Worcester County Trust Company versus Riley holds that this does not violate the Constitution, and that portion of the opinion in that case has never been questioned and was not questioned in the concurring opinions in California versus Texas, and is supported by many decisions of the Court.
Thus, one is brought to the state's principal argument, that Edelman versus Jordan somehow dispensed with the requirement that illegality be shown, and left only the requirement that prospective relief be sought. I recognize that three Justices implied in California versus Texas that this was so. With all respect, I think Edelman does not stand for that proposition, and that indeed there is no warrant for what would be a genuinely radical change in our Eleventh Amendment law.
Edelman focused on and clarified the line between prospective relief, which is allowed, and retrospective relief, which is not. But it could not have held that the first requirement, a showing of unconstitutional conduct or violation of statute, need not be required. It could not have held that, because in Edelman the defendants were found to have violated a controlling federal statute.
Now, the element of illegality is an integral part of the Eleventh Amendment law. It follows from Ex parte Young, in which the Court held that the Eleventh Amendment did not bar a suit against state officers if the officer was acting unconstitutionally, on the ground, admittedly somewhat ficticious, but an important fiction, on the ground that the illegality of the conduct severed the officer's nexus to the state, and thus the suit could be maintained.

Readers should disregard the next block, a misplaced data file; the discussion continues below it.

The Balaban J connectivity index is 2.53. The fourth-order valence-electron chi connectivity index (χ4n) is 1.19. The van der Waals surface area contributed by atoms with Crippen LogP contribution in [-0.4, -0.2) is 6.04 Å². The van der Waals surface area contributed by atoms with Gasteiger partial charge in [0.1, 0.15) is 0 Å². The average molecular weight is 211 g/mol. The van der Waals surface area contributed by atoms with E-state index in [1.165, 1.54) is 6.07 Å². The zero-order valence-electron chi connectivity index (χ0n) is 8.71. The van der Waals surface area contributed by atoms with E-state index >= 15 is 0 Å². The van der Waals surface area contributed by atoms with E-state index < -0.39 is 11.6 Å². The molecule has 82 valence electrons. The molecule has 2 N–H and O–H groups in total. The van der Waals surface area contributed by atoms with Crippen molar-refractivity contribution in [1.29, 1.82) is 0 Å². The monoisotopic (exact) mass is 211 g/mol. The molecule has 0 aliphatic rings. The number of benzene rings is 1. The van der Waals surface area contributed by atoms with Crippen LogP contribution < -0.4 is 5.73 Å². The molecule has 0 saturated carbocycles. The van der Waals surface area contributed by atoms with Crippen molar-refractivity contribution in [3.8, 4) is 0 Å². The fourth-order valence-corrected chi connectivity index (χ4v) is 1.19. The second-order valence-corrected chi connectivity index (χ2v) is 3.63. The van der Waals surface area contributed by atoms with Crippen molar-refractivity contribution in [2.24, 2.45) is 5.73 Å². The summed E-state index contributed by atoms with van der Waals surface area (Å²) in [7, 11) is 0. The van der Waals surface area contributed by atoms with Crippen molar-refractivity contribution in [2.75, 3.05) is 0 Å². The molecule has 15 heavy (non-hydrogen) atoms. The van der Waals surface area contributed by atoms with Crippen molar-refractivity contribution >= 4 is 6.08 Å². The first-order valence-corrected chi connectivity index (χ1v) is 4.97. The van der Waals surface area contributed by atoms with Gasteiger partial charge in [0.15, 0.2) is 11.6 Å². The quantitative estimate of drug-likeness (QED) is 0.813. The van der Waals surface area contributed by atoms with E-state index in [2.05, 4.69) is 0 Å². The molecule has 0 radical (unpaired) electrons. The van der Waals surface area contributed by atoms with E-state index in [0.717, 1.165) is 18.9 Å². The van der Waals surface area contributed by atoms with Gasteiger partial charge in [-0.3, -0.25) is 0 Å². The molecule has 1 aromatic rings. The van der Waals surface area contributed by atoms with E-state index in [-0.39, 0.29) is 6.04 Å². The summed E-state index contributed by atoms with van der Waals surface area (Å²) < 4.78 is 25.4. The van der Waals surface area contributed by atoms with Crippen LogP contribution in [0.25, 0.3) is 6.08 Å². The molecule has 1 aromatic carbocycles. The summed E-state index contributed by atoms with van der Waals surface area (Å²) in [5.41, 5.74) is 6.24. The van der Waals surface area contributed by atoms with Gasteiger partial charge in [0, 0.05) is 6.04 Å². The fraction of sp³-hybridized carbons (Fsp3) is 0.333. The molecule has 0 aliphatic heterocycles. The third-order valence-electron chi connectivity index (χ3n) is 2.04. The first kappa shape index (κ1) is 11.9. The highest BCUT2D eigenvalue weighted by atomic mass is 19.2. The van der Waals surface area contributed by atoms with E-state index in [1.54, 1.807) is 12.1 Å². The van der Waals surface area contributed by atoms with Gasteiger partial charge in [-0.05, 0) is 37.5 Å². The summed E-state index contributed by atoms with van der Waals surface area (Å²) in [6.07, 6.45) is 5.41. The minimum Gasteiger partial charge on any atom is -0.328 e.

For that reason, the element of illegality in an Eleventh Amendment case is crucial. Without it, the suit against a state officer in his official capacity remains a suit against the state, and thus barred by the Eleventh Amendment, regardless of whether the relief is retrospective or prospective.
No decision of this Court has ever suggested that the requirement of unconstitutional or illegal conduct could be dispensed with. Indeed, the Court reaffirmed the requirement of illegal conduct, of unconstitutional conduct or a violation of the statute, in Larson versus Domestic and Foreign Commerce Corporation. That is not a case cited in the briefs, I regret to say. It is found at 337 U.S. 682. That is a case involving the parallel rule of sovereign immunity for federal officials, and has been cited by the Court as reflecting of good Eleventh Amendment law as well.
In Larson, the defendant's conduct was assertedly tortious, and also in violation of contract. Prospective relief was sought. The Court nonetheless held that sovereign immunity barred the suit against the federal officer because his conduct was neither unconstitutional or in violation of his statutory power, against a claim that it was illegal and thus also permissible as a suit, because it was tortious.
Therefore, acceptance of the state's Eleventh Amendment theory --
QUESTION: Mr. Falk --
MR. FALK: Yes, sir.
QUESTION: -- do the California taxing officials have statutory authority to collect these taxes if the decedent was not a resident of California?
MR. FALK: No. The authority -- they have authority to make the claim. The Court will not award --
QUESTION: Doesn't their authority depend on whether or not Hughes was a resident of California?
MR. FALK: No, their authority -- the only authority they have exercised so far is to propose to file a claim. They do not -- and they will collect the tax only if the Court orders or finds that there had been domiciliary.
QUESTION: But if he was not a resident of California, do they even have authority to file a claim to tax the intangibles?
MR. FALK: Surely they have authority to file a claim, in the same way, Justice Stevens, that a district attorney has authority to file a criminal indictment or a criminal complaint, even if the defendant is in the objective sense of the word innocent. I mean, every government lawyer, be it civil or criminal, files claims in court that ultimately a court rejects. They are certainly not acting in an ultra vires way when they do that, and that is the position of the controller of California.